Once American Motors was absorbed by Chrysler in 1987, after lingering on the ropes for a few years during a series of early-1980s bailouts by Renault (i.e., the French government), random strands of its Kenosha/Boulogne-Billancourt DNA appeared here and there in various Chrysler products over the following decades. You’ll still find plenty of examples of full-on AMC products in North American junkyards today, in the form of the XJ Cherokee and AMC Eagle (the case could be made that the Chrysler LH is an AMC design, via the Renault 21/25-based Eagle Premier), but full-strength AMC models from the company’s heyday of the George Romney era and into the early 1970s are very rare sights today.
I live in Colorado, where the AMC Eagle sold as well in the 1980s as the Subaru Outback does now, and so I see the all-wheel-drive versions of the American Motors Concord and Spirit everywhere here. This means they show up in Denver-area self-service wrecking yards like clockwork, and I photograph them when they do (and I walk right by most air-cooled Beetles, which I know is wrong).
So far, I have documented the demise of this ’79 wagon, this ’80 coupe, this white-with-plaid-interior ’80 wagon, this GM Iron Duke-powered ’81 SX/4, this ’82 hatchback, this ’83 SX/4 Sport, this ’84 wagon, this ’84 wagon, this ’84 “woodie” wagon, and this ’85 wagon. Now we’ve got this gloriously brown-and-tan-and-beige-and-brown example of Malaise Era proto-crossover Kenosha goodness. (Read More…)
At times, I’ll start a new week with a theme for my Digestible/Crapwagon pieces, such as last week’s “what could I legally import if I had money” saga. Other weeks, I’m lucky to stumble upon any interesting cars at all, so any imagined thread tying them together is absolute happenstance. Like this week’s “Obscure, from Detroit” theme. I never planned it, but it is what it is.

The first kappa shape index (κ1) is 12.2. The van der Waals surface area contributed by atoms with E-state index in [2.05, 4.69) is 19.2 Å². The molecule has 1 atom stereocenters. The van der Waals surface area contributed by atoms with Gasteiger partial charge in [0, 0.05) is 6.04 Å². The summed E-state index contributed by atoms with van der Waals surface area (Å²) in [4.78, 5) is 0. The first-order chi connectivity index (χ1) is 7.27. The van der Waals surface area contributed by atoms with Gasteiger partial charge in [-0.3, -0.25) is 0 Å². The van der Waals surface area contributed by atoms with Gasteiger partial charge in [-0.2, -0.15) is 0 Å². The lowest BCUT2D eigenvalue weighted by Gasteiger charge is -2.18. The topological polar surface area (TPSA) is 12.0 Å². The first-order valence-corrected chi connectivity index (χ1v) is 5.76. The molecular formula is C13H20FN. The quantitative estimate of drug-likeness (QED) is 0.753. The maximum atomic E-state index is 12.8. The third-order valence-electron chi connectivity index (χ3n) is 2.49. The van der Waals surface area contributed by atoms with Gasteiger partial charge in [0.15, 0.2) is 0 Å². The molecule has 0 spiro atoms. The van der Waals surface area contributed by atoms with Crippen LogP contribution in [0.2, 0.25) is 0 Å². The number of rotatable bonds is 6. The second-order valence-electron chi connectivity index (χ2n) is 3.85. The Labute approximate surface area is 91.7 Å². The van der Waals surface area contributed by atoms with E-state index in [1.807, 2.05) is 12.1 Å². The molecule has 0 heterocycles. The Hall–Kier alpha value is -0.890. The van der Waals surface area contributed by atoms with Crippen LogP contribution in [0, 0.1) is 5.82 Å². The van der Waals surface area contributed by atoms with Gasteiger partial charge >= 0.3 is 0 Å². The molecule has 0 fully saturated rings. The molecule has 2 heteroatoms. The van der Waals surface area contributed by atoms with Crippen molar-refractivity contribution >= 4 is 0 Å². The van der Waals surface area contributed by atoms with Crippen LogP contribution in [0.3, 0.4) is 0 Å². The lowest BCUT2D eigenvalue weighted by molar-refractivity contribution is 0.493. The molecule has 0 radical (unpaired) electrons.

Today brings a car that’s perhaps the most deserving of any to wear the Crapwagon label. No rational enthusiast would ever take this particular car on as a project. Yet, I really want this, or something like it.
Like I said, no rational enthusiast would touch it.
Because we still see them all over the roads today, the still-in-production (in China) XJ Cherokee is the best-known Jeep Cherokee. However, AMC made a two-door version of the original SJ Wagoneer, called it the Cherokee, and built it for the 1974 through 1983 model years (just to confuse things, a four-door SJ Cherokee was added to the mix a few years into production).
“Extras with cars! This way!”
A 20-something assistant to someone else’s assistant guides us to where the next shoot will take place.
“You! You! And You! We need you for wardrobe!”
Me? This can’t be good.
I went back to Martin’s Salvage, located midway between Denver and Cheyenne, earlier this week. The last time I’d been there was in 2011, and the place is still full of so many staggeringly great 1930-1970 vehicles that I get overwhelmed and can’t shoot individual cars for this series. This trip, though, I held still long enough to shoot this crazy-rare example from the final years of the Rambler marque. (Read More…)
Ahh, the AMC Eagle! So much car-industry history wrapped up in the Eagle, which was a highly innovative machine made during the very last gasps of American Motors (and continuing as a Chrysler product, briefly, before Chrysler killed the Eagle and kept the name for its new marque, which was then slapped on a rebadged and modified Renault 25). Since I live in Colorado, I see Eagles on the street all the time— there are several daily-driver Eagles living within a few blocks of me— and I see them in the local wrecking yards. So far in this series, we’ve seen this ’79 wagon, this ’80 coupe, this GM Iron Duke-powered ’81 SX/4, this ’82 hatchback, this ’84 wagon, this ’84 wagon, and this ’85 wagon. The AMC Spirit-based SX/4 is much less common than the larger AMC Concord-based Eagles, so today’s find (in Denver, of course) is quite interesting. (Read More…)
A while back, I stumbled upon the fact that while car enthusiasts may be entertained by talk of things like independent rear suspensions, dual overhead cams, and launch control, people in general (and that set includes the subset of car enthusiasts) like to read stories about people. I think you’ll like the story of Clovis “Mickey” Nadeau, his wife Betty and her 1968 American Motors AMX. (Read More…)
Richard Teague is probably my favorite car designer. No disrespect intended towards the many other talented people who design cars and trucks but Teague was the original silk purse from a sow’s ear guy. He’s best remembered for heading the styling department at American Motors from 1961 to 1986, where limited development budgets forced his team to be creative.